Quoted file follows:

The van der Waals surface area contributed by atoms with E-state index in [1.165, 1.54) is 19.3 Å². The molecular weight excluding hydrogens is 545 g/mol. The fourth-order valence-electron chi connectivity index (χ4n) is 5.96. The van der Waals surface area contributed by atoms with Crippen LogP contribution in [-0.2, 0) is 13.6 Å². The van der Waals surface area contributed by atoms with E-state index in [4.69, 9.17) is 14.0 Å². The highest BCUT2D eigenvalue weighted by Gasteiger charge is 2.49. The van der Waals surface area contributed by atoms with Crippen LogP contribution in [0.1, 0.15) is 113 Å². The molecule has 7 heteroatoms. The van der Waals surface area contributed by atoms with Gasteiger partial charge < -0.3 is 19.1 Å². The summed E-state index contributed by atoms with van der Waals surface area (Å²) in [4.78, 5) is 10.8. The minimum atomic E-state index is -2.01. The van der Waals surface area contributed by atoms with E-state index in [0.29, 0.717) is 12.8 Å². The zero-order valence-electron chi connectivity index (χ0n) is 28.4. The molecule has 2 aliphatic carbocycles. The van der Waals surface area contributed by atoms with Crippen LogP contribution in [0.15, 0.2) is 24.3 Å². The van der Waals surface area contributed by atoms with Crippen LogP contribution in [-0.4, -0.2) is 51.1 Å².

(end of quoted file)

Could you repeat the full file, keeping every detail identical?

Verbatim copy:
The van der Waals surface area contributed by atoms with E-state index in [1.165, 1.54) is 19.3 Å². The molecular weight excluding hydrogens is 545 g/mol. The fourth-order valence-electron chi connectivity index (χ4n) is 5.96. The van der Waals surface area contributed by atoms with Crippen LogP contribution in [-0.2, 0) is 13.6 Å². The van der Waals surface area contributed by atoms with E-state index in [4.69, 9.17) is 14.0 Å². The highest BCUT2D eigenvalue weighted by Gasteiger charge is 2.49. The van der Waals surface area contributed by atoms with Crippen LogP contribution in [0.1, 0.15) is 113 Å². The molecule has 7 heteroatoms. The van der Waals surface area contributed by atoms with Gasteiger partial charge < -0.3 is 19.1 Å². The summed E-state index contributed by atoms with van der Waals surface area (Å²) in [4.78, 5) is 10.8. The minimum atomic E-state index is -2.01. The van der Waals surface area contributed by atoms with E-state index in [0.29, 0.717) is 12.8 Å². The zero-order valence-electron chi connectivity index (χ0n) is 28.4. The molecule has 2 aliphatic carbocycles. The van der Waals surface area contributed by atoms with Crippen LogP contribution in [0.15, 0.2) is 24.3 Å². The van der Waals surface area contributed by atoms with Crippen LogP contribution in [-0.4, -0.2) is 51.1 Å².